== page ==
For those who are keen to proceed ahead and consistently progress on the way of salvation or Moksha, it is imperative to know the pitfalls that exist on this path. Equally important is to do an impartial introspection, analysis and assessment, on a daily basis, of inner tendencies that happen to be flowing in the direction of these pitfalls. Here are the pitfalls:
Attachment with Pride: Whenever someone shows great respect for us, it invokes a feeling of pride that indeed tastes very sweet. As a result, we develop attachment with pride. As long as any sweetness is experienced in worldly interaction, the uninterrupted awareness of the Soul cannot prevail. This is because sweetness causes interruptions by dozing off the awareness.
In the process of enjoying respect, our awareness of the Soul is diminished. However, when one begins to yearn for more and more respect, there becomes total darkness inside. From the perspective of liberation, simple pride is still tolerable. However, those who constantly use their energies in being preoccupied with “where will I get respect from, how can I get respect and recognition in the eyes of the world?” are in grave danger. Pride can be removed but it is extremely difficult to eradicate the hunger for pride. To progress on the way of salvation by grace, the intent of self-importance should slowly vanish.
Craving for Praise: Craving is when one likes to listen to one’s praise more and more; directly or indirectly one keeps seeking praise of one’s Self. When people praise us and we roam in an intoxicated state for the whole day, it is called praise intoxication.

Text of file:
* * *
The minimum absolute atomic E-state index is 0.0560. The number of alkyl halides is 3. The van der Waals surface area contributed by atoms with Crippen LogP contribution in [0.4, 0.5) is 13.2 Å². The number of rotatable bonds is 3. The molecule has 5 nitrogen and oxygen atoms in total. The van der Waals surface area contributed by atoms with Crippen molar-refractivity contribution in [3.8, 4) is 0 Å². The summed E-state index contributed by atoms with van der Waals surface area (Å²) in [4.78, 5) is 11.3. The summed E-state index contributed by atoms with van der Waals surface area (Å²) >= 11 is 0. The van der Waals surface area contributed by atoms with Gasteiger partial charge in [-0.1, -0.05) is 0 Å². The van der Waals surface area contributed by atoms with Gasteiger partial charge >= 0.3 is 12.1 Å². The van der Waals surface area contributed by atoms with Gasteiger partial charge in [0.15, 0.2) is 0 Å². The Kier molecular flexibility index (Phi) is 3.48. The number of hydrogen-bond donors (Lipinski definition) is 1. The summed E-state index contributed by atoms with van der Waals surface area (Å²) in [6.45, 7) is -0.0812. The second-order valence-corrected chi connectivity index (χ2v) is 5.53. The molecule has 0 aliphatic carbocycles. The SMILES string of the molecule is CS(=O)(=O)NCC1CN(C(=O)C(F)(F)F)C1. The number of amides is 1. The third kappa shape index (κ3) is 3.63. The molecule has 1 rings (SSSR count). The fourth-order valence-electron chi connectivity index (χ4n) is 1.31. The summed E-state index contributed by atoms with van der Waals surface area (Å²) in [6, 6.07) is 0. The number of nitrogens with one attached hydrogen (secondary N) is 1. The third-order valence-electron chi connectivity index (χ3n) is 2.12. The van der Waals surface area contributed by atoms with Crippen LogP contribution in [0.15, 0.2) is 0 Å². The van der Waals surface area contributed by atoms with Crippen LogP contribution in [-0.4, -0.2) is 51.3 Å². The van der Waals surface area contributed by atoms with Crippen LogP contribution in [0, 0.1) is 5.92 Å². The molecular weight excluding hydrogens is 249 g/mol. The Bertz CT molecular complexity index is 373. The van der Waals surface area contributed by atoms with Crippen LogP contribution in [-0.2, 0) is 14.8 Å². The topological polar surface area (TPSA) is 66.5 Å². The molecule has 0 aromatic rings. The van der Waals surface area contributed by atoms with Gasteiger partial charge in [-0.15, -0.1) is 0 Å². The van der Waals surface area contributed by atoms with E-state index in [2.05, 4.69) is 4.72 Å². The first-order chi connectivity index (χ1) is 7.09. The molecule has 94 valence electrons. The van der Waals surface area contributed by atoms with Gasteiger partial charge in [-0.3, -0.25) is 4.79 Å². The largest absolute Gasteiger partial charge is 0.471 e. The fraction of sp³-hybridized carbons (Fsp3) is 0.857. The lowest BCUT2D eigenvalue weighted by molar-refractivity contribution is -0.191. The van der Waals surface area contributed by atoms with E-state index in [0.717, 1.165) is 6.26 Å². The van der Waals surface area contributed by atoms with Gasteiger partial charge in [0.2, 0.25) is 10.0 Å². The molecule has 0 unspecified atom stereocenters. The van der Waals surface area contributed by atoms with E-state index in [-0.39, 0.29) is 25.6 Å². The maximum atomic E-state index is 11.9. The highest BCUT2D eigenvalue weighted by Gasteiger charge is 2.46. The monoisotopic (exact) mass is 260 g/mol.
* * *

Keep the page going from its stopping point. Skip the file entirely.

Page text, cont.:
When someone praises by saying, “You did well!”; we immediately taste the sweetness of doership. This results in our spiritual fall later on! People may elevate us; they may put us on a pedestal and may even believe we are praiseworthy. However, what have we to do with what people think and believe? Still, the ego takes all the credit and diverts us from the path of liberation. When one talks good, we like it; when one talks bad, we find it bitter. When there is no difference between the bitter and the sweet (insult and praise), know that spiritual knowledge is present. The one who does not differentiate between the bitter and the sweet, and is not affected by either, deserves spiritual progress.
Desire to be Worshipped: The desire to be worshipped by people is another big pitfall. The moment someone folds hands and bows head to us in a praiseful manner, the internal sweet tingling rises to a crescendo. We feel tickled, and therefore, wallow with indulgence in such temporary pleasures. That is a completely wrong path. There is no graver disease than this intense craving for being recognized and worshipped.
Who is to be worshipped? The Soul is indeed the One to be worshipped. So where is the need to worship the body? What are we going to gain from the worship of the body that is inevitably going to be burnt in a funeral pyre? When people praise us and welcome us, we slowly develop a habit for it; it takes hold of us from within, just like the habit of drinking tea. Then when we don’t get it, we become perplexed and suffer.